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Bridgewater State security officer studying to become mental health nurse practitioner at UMass Chan

Joseph Bartuah, who also serves in the National Guard, grew up in Liberia and aims to help trauma patients and veterans

Joseph Bartuah
Joseph Bartuah following the 2023 Tan Chingfen Graduate School of Nursing Pinning Ceremony

Growing up in war-torn Liberia, Joseph Bartuah experienced trauma and witnessed death on large scale. It’s these experiences as a child that routed Bartuah’s path toward a career in mental health, working with trauma patients and veterans.

“I find working in mental health appealing because once you build trust with these patients, listen to them, and try to understand where they’re coming from, you become a very important resource for them. Patients learn to trust you and you can see the impact you have on their lives,” said Bartuah, a Doctor of Nursing Practice student in the Tan Chingfen Graduate School of Nursing Graduate Entry Pathway program.

According to the Center for Justice and Accountability, more than 250,000 men, women and children died and more than half of the country’s population was displaced during the Liberian Civil War between 1989 and 2003.

“I realize now that some of my reactions to certain situations are a direct response to the trauma I had as a child growing up in Liberia. I didn’t know that until I educated myself on what trauma patients are experiencing,” Bartuah said.

Bartuah is pursuing a career as a mental health nurse practitioner to work with immigrants and veterans experiencing trauma. He was one of 33 nurses recognized at the Graduate Entry Pathway Pinning Ceremony during Convocation week.

During the ceremony, he was awarded the Community Engagement Award, a $1,000 scholarship.

Rose Kronziah-Seme, PhD, MSN, RN, CHSE, presented the award to Bartuah and said, “He is indeed a trailblazer for members of the community. He’s paving the way for the future nursing students to have a role in serving not only the Liberian immigrant community, but also the Worcester community.”

“The pinning means everything to me. It’s a big source of pride for my family. My father always stressed education was very important,” Bartuah said. “I’m proud just making him proud to come this far.”

Bartuah’s father, Joseph Bartuah Sr., a Liberian journalist and author, left Liberia in 2001 to come to the United States after being arrested with several other journalists for reporting on injustices perpetrated by the Liberian government. Fortunately, Bartuah, his mother and six brothers, were able to leave Liberia in 2006 and join Bartuah’s father in Dorchester, Massachusetts, where they are active members of the Liberian community of Greater Boston.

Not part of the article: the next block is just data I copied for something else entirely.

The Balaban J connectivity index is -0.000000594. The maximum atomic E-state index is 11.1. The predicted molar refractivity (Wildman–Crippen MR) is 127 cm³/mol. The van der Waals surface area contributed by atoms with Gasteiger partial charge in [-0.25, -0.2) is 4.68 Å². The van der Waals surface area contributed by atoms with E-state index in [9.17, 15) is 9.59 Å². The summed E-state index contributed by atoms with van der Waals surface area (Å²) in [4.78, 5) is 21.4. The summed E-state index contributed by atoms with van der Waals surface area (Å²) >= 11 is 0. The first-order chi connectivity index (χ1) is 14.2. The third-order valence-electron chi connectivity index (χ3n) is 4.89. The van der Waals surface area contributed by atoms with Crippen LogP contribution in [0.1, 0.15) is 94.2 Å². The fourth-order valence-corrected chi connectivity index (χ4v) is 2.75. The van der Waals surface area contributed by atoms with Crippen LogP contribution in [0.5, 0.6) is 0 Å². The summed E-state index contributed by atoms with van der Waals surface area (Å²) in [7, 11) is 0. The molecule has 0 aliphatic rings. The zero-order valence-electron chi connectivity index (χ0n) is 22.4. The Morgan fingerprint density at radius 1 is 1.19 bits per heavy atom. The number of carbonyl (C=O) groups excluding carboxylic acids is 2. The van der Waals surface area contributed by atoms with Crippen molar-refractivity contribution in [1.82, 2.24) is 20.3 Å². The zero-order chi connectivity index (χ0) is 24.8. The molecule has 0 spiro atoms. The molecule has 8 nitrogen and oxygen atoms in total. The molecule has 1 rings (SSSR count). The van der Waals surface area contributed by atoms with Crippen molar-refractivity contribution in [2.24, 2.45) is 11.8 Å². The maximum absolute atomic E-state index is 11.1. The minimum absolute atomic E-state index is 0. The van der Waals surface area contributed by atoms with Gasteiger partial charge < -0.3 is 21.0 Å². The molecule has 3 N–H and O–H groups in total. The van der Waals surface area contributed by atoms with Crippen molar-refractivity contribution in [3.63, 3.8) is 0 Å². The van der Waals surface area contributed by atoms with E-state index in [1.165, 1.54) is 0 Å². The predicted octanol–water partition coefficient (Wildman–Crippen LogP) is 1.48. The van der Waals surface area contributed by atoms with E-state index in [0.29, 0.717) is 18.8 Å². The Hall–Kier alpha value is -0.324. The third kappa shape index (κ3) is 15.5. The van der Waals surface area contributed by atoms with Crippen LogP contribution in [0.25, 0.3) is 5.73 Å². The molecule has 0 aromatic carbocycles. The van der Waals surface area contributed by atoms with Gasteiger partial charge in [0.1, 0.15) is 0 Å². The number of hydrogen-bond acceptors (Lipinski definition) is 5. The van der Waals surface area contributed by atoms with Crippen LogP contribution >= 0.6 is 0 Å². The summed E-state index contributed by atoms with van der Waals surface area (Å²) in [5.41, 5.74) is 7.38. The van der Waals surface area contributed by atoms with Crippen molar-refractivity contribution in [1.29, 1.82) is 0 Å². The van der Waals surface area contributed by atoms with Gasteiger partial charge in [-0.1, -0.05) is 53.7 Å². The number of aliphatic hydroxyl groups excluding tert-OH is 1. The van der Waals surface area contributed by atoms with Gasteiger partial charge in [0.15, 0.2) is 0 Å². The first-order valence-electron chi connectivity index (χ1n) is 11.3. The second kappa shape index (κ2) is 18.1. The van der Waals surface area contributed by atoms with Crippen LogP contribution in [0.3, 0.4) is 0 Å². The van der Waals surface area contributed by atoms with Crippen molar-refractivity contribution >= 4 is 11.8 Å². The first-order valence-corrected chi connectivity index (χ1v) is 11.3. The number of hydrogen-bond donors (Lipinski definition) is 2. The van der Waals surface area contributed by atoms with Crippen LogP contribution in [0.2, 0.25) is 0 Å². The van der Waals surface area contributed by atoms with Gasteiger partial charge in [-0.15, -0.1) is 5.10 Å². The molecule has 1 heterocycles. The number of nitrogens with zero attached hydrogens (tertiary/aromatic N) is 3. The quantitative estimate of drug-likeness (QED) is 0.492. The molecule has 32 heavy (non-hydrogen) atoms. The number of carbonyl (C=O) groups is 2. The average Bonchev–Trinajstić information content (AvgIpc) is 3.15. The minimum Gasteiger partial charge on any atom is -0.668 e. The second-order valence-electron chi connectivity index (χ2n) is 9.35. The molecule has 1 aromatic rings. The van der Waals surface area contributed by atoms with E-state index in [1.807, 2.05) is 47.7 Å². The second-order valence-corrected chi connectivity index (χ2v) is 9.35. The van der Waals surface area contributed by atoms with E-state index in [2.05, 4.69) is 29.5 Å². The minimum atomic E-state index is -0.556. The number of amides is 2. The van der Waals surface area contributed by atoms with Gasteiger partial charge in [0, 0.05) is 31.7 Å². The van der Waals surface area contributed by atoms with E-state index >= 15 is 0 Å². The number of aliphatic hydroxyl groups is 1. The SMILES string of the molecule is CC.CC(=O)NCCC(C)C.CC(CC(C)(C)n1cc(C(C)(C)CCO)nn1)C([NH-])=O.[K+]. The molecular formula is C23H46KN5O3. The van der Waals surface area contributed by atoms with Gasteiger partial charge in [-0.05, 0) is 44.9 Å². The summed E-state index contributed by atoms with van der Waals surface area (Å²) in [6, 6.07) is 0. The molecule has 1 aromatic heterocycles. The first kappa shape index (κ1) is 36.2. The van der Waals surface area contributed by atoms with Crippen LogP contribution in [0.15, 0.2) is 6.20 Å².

Bartuah earned his bachelor’s degree in political science from UMass Lowell in 2014 and his master’s degree in international relations and affairs from Harvard University in 2018.

“Coming from Liberia, I chose to study political science, thinking I could help make things better at home. I quickly realized that was a more complicated pursuit than I thought,” Bartuah said. “I used to deny the importance of mental health. I grew up in a tough place and I turned out okay, so I wondered what excuses anyone could have to get help.”

Bartuah is a National Guardsman and works as a security officer at Bridgewater State Hospital, a medium-security facility housing male patients with severe mental illness, some of whom are involved in the criminal legal system. Prior to that, he worked as a corrections officer for the Norfolk County Sheriff’s Department at the Norfolk County Correctional Center in Dedham.

Bartuah credits his time in the National Guard and working at Norfolk County Correctional Center and Bridgewater State Hospital to opening his eyes to the importance of mental health and the need for more professionals in the field.

“I now feel like a career in nursing would have even more of a direct impact on the communities I grew up in,” Bartuah said.